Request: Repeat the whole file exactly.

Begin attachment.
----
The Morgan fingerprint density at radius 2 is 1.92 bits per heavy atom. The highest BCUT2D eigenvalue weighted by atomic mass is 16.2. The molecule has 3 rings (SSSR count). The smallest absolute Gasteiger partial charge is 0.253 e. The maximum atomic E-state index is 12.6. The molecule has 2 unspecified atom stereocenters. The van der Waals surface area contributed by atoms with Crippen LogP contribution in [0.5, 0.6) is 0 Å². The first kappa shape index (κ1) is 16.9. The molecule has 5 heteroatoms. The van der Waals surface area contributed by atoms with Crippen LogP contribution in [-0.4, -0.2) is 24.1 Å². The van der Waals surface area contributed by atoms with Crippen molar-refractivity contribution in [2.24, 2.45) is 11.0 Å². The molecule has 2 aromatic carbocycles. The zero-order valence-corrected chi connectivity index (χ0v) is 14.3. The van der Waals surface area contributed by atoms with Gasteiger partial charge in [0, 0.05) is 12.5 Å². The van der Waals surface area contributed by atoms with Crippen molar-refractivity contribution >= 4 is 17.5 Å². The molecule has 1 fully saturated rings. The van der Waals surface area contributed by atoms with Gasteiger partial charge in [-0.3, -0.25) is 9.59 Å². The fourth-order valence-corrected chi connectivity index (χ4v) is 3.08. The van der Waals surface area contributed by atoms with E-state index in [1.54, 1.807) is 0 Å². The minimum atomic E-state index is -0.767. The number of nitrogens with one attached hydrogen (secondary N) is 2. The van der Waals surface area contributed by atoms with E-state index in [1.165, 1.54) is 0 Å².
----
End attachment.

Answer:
The Morgan fingerprint density at radius 2 is 1.92 bits per heavy atom. The highest BCUT2D eigenvalue weighted by atomic mass is 16.2. The molecule has 3 rings (SSSR count). The smallest absolute Gasteiger partial charge is 0.253 e. The maximum atomic E-state index is 12.6. The molecule has 2 unspecified atom stereocenters. The van der Waals surface area contributed by atoms with Crippen LogP contribution in [0.5, 0.6) is 0 Å². The first kappa shape index (κ1) is 16.9. The molecule has 5 heteroatoms. The van der Waals surface area contributed by atoms with Crippen LogP contribution in [-0.4, -0.2) is 24.1 Å². The van der Waals surface area contributed by atoms with Crippen molar-refractivity contribution in [2.24, 2.45) is 11.0 Å². The molecule has 2 aromatic carbocycles. The zero-order valence-corrected chi connectivity index (χ0v) is 14.3. The van der Waals surface area contributed by atoms with Gasteiger partial charge in [0, 0.05) is 12.5 Å². The van der Waals surface area contributed by atoms with Crippen molar-refractivity contribution >= 4 is 17.5 Å². The molecule has 1 fully saturated rings. The van der Waals surface area contributed by atoms with Gasteiger partial charge in [-0.3, -0.25) is 9.59 Å². The fourth-order valence-corrected chi connectivity index (χ4v) is 3.08. The van der Waals surface area contributed by atoms with E-state index in [1.54, 1.807) is 0 Å². The minimum atomic E-state index is -0.767. The number of nitrogens with one attached hydrogen (secondary N) is 2. The van der Waals surface area contributed by atoms with E-state index in [1.165, 1.54) is 0 Å².